Policy Genius, one of the top performers, illustrates this principle. With a five-star Trust Pilot rating, this online insurance marketplace, illustrates the power of transparency in building trust. Unlike many other aggregators and marketplaces, Policy Genius shows information and comparisons of top policies without promoting any, and more crucially, without sending the user’s information to the insurance carriers. And if asked, the company will disclose the commission it receives from a given insurer on a given policy. That’s why it scores highly on relevance measures like “Authentic”.
But even more differentiating and valued is when consumers feel that a company trusts them, as demonstrated by Affirm. Another top performer, this company offers instalment payment plans to consumers in real time. Many retailers offer Affirm as a payment option, but even if they don’t, at checkout a purchaser can enrol, select the plan they prefer, complete their purchase, then pay off their Affirm loan over time. This is just one of several factors that make the company unique. It doesn’t levy fees of any sort, not even late fees, which is why it performs well on “This company trusts me” and on “This company is ‘in my corner’ – they have my back.”
Imagine if telecom companies adopted some of the same approaches, waiving enrolment and/or late fees and revealing the commissions they receive from the media companies they carry. Whatever revenue losses they might suffer would be more than compensated for by the gain in good will from their consumers. And as demonstrated by Apple, a perennial favourite, technology companies that acknowledge their security flaws and are at least transparent, maybe even restrained, in how they share consumer data, win a higher degree of trust than those that don’t. Facebook – with one of the lowest relevance scores – is learning that lesson the hard way.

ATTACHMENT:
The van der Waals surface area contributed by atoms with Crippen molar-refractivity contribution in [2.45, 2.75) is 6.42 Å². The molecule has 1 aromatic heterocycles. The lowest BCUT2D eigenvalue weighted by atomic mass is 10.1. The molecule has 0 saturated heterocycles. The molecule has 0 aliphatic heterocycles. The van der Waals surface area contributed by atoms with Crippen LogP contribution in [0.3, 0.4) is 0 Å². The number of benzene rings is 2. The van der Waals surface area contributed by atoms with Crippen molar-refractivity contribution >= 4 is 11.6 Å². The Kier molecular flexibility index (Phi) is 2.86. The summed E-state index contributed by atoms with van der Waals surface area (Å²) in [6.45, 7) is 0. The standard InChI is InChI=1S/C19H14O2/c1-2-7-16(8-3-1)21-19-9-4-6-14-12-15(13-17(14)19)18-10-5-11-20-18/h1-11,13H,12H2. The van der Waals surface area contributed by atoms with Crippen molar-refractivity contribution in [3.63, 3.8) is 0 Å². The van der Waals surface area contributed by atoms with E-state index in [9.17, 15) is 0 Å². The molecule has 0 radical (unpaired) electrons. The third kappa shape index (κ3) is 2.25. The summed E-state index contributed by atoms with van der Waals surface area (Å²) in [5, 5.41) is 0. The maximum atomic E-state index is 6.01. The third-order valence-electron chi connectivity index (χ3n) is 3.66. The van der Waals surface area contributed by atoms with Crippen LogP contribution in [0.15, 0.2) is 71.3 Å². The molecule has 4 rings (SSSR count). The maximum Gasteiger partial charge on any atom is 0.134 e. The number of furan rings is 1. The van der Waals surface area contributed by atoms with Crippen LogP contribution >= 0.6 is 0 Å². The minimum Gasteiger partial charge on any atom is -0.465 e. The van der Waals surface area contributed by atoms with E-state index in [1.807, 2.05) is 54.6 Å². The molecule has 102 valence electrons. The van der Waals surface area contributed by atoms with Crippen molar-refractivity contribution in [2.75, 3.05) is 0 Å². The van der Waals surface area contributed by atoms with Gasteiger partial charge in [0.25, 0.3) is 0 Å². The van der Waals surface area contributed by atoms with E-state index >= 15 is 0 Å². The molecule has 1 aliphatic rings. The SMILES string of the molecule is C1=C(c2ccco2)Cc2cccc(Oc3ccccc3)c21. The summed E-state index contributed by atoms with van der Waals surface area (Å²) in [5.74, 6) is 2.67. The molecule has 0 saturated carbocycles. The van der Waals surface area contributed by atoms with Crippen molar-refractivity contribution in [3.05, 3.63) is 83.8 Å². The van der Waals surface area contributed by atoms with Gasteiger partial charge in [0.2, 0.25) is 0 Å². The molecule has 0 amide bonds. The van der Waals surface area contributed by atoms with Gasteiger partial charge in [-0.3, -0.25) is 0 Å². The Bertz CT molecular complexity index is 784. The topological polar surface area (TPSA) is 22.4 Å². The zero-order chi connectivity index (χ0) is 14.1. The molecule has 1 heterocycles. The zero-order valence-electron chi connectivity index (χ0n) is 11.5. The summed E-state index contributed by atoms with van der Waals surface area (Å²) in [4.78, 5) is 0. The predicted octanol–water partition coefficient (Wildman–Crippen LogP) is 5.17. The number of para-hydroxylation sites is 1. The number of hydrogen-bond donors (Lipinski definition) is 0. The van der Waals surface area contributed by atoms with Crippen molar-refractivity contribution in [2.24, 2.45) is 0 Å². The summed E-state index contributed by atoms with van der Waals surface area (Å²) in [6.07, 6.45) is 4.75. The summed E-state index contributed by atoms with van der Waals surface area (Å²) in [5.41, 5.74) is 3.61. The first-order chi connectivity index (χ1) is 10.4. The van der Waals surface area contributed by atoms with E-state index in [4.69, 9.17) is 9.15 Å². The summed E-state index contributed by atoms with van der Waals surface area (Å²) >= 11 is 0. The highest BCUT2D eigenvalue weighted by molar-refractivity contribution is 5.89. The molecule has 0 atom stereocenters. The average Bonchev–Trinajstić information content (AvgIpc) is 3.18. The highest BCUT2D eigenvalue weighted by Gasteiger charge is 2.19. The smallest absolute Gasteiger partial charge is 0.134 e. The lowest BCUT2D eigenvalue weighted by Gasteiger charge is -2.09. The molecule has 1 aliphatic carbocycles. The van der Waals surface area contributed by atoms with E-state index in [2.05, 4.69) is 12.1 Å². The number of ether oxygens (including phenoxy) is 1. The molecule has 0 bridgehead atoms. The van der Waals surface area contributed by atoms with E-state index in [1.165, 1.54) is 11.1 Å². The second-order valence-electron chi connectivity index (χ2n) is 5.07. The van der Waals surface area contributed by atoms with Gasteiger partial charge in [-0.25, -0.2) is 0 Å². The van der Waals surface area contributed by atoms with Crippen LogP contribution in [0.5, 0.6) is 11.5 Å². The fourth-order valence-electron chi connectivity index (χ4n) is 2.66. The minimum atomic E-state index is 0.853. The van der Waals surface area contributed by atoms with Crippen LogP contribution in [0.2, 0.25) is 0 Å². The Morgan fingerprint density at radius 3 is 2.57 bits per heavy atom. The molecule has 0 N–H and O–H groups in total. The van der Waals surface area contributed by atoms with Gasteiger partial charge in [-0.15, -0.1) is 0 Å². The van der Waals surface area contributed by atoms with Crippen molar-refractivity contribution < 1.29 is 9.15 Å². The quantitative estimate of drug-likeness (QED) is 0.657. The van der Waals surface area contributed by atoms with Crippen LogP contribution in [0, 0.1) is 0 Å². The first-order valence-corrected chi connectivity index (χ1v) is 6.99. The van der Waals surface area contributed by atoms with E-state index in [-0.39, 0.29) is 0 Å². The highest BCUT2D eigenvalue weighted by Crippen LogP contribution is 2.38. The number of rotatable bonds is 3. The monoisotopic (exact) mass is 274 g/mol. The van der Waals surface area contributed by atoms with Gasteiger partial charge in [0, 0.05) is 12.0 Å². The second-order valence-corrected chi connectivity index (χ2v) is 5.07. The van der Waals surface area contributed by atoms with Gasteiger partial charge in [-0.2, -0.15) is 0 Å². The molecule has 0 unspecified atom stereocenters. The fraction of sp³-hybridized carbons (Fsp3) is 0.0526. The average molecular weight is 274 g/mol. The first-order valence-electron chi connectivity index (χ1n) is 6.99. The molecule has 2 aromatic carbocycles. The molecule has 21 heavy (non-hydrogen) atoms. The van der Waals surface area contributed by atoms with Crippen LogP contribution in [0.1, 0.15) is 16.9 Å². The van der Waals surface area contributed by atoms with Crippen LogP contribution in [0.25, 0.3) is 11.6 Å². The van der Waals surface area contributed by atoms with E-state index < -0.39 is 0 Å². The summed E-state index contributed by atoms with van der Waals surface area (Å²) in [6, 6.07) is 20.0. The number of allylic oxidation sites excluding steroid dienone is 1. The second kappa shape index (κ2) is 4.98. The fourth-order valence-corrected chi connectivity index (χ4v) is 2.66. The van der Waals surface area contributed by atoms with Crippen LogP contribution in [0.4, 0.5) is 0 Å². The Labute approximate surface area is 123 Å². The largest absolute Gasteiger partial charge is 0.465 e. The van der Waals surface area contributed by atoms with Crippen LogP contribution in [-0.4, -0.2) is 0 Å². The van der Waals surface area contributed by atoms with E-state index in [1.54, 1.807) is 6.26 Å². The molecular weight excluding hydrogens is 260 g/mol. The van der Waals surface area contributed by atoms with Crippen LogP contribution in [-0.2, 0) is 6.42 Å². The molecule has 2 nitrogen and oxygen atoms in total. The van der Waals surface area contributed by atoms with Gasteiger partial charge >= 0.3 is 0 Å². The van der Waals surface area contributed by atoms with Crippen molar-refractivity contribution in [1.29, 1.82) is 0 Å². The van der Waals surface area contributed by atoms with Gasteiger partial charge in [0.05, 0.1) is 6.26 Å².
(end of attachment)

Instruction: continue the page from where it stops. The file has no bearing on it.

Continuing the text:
No technology companies have high relevance scores, and only one telecom company (Atlantic Broadband) makes it into the top tier.
Identity isn’t just personal, it’s interpersonal
Specialty retailers like REI, distinctively branded grocery stores like H-E-B or Trader Joe’s, and specialty manufacturers like Caterpillar and Harley-Davidson, have long understood the value of building identity-based community with and among their consumers. These firms consistently perform well on almost all relevance dimensions.
Newer members on the top-performing roster, Tesla and Impossible Foods, powerfully illustrate why. Whether driven by the hunger for sustainability or prestige, people both acquire and express a public and communal identity through the mere act of owning an electric vehicle. Whether motivated by health or animal rights concerns, consumers of plant-based foods feel seen by manufacturers of those products. That’s why Tesla has a score of 8.48 on “As this company’s customer, I feel like I belong to a group of like-minded people.” Harley-Davidson, known for its community-building events, scores highly on this measure, as does Impossible Foods.
Some Connect arena companies like Apple have also long understood the importance of consumers’ social identity, as evidenced in its advertising, which sells tribe as much as product. Others, like Disney Plus, are enabling and reinforcing their fans’ collective identity and social interaction with its Group Watch Party feature. This technology streams the same program to multiple screens in synchronized fashion, enabling all who have been invited to the “party” to chat in real time while watching.